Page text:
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Bubu - Anabelas CD (album) cover

ANABELAS

Bubu

 

Eclectic Prog

4.27 | 334 ratings

From Progarchives.com, the ultimate progressive rock music website

ScorchedFirth
5 stars (9/10)

"Anabelas" is a fantastic one-shot album from Argentinian band Bubu. It will definitely appeal to fans of the approach of Van Der Graaf Generator and particularly early King Crimson, with aggressive heavy saxophone, eclectic use of other instruments such as flute and violin, and songs that move brilliantly between serene melodies and mad chaos, all put together in an a way that somehow works. But there is so much more to it than that, and the sound achieved here is way more than can be expressed by simply listing influences.

One of the biggest contributing factors to the diverse and original sound is probably the size of the lineup. There are at least 8 members, including 3 different Eduardos. That must have got confusing for them! The fact that Bubu also have Daniel Andreoli listed for 'composition and arrangement' gives you a clue as the musical calibre of this record. We have violin, flute, and saxophone, in addition to the standard rock instruments, and all are a treat. Any instrument here is capable of taking an effective lead, or working across another. Everything has it's place, whether it be centre stage, an accompanying back seat, or simply working as part of the unified full-band rush in other parts.

The songs are all long (one song on the first side, and the second side is split into two, similar to the structure of "Close To The Edge"), and there is a lot packed into each of these tracks. Sometimes the parts transition sharply, to stark effect, and sometimes they build skilfully and flow naturally. The epic "El Cortejo De Un Día Amarillio" is a great example of both. It is a song that emerges gradually and then takes you on a real music journey. The variety of instruments is pulled off so well, giving a really full on sound, and a lot of sonic depth. The instruments trade short virtuoso parts without ever getting out of hand. The saxophone is particularly driving, the bass and drums are always catchy and involved, all the lead instruments make significant contributions, there are wordless freaky ethereal female backing vocals as the sound builds (tinges of zehul here), and even a few short blasts of a whistle in there (about 13 minutes in). What a song! The whole piece is tied together with a lot of thought. For me this song represents a wonderful synthesis of an eclectic musical language, combined with grand symphonic ambitions.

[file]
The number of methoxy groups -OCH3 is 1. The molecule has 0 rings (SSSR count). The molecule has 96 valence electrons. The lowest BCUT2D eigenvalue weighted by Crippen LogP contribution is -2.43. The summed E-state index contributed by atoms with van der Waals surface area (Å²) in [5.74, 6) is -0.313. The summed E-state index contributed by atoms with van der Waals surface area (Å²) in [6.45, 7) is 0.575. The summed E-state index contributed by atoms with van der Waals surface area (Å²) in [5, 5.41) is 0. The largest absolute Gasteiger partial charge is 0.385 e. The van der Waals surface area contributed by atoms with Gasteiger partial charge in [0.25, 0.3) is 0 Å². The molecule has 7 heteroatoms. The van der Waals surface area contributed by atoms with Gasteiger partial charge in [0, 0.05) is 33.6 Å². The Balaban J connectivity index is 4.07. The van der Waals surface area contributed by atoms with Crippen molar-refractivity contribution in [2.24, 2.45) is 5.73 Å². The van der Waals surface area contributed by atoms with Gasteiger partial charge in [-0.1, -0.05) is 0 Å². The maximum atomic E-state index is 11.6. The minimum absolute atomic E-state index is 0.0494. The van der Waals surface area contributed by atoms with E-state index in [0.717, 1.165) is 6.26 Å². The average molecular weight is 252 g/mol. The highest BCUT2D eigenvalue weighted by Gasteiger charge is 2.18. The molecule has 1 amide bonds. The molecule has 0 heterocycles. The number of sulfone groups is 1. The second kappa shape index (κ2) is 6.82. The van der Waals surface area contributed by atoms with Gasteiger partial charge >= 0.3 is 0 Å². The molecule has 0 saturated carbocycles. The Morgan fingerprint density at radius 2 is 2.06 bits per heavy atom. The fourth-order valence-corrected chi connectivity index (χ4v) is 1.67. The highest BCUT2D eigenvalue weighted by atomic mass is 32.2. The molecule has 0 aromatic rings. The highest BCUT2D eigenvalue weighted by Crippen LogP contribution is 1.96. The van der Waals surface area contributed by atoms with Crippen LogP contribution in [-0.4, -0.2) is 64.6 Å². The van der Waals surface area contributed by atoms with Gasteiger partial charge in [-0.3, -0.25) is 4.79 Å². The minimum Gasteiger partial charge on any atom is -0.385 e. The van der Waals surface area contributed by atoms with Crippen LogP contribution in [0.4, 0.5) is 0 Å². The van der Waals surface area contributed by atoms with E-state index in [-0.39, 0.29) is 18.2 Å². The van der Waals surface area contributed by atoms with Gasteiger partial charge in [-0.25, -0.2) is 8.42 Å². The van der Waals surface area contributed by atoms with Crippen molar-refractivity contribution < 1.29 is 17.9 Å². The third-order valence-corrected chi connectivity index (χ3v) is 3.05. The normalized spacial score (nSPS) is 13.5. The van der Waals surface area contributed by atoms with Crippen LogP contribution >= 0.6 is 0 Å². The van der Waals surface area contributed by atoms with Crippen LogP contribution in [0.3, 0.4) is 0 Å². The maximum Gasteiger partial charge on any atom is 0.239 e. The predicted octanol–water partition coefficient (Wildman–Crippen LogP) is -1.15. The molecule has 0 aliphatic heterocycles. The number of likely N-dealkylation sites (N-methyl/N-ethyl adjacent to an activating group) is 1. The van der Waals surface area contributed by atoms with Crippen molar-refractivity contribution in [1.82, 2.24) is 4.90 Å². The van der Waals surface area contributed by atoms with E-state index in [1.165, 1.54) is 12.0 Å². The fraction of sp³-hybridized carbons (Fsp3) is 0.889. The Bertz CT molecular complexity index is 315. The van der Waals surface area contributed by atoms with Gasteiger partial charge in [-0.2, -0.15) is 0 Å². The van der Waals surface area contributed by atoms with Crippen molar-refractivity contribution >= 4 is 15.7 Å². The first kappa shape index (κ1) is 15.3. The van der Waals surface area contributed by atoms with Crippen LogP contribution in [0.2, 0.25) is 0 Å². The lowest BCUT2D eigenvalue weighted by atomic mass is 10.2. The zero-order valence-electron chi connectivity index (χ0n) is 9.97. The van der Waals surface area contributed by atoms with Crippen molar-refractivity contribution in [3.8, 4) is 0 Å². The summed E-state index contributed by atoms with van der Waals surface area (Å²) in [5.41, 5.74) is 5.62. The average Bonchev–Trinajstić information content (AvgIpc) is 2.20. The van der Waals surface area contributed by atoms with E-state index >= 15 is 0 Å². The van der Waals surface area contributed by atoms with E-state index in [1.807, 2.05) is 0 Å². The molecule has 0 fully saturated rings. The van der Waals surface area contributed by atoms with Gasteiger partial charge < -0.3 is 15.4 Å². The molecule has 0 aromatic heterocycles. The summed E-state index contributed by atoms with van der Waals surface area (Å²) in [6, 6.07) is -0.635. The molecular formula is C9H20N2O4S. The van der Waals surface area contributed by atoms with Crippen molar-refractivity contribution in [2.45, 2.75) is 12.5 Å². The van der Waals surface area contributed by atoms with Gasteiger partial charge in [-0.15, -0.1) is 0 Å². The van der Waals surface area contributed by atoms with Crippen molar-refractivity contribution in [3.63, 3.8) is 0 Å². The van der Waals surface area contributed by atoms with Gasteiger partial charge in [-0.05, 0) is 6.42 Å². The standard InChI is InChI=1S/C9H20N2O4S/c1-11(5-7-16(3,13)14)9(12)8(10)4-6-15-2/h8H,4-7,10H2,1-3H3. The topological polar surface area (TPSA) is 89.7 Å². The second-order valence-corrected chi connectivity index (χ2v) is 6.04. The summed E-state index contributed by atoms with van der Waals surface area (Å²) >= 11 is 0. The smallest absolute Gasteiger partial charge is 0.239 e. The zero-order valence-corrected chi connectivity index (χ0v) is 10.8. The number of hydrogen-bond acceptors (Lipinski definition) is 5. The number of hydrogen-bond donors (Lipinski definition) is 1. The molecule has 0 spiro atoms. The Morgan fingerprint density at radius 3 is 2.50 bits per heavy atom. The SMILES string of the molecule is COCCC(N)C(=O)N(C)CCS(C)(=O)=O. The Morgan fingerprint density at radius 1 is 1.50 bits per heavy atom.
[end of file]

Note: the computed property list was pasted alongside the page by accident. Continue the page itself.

There is often a lot going on at any one moment, and so the music requires a few listens to fully appreciate. Despite living within the same sort of sound, both "El Viaje De Anabelas" and "Sueños De Maniquí" manage to offer us further distinctive delights in this manner. The former especially showcases Bubu's ability to move from beautiful symphonic parts, to violent and pretty heavy parts naturally and effortlessly, and gives us more of the intense female vocals. We also get a good amount of singing, in Spanish. When I was reviewing the Finnish band Haikara, I noted that a band singing in it's native language is often a great way to give said band it's own identity, and it bears repeating here. I think this principle is probably especially true in the eclectic prog sub-genre. Here the occasional vocals are a fun addition, and definitely do add to the overall sound.

My Spanish is far too rusty to translate most of what is being sung, but I do know enough to know that "Sueños De Maniquí" means "Dreams of Mannequin", so I'd be willing to bet that the lyrics are a match for the music in terms of weirdness. The song itself is a great piece. A pleasant start with melodic Spanish vocals turns menacing as guitar and bass roll in, followed by flute and saxophone and we are off into a mad charge. It is full band chaos, the same way "21st Century Schizoid Man" did it, but with so many more changes to style and mood. Vocals come in for the second half, and as I mentioned above, are very accomplished. The singer has impressive range and power. In fact, my one criticism of this album is that they probably could have used the singer slightly more. I think I read somewhere that he used to ride a bicycle up to the front of the stage and then start singing, which is pretty bizarre behaviour. It wouldn't surprise me if this was true.

It's a real shame this is Bubu's only offering to the world, because this was a very exciting album, full of ideas, and it seems like this band had so much promise. Perhaps it was the trouble with censorship that the band faced in their homeland of Argentina (and saw the album released many years after recording), or perhaps it was something else entirely. Whatever it was, we missed out, because this album is stunning.

ScorchedFirth | 5/5 |

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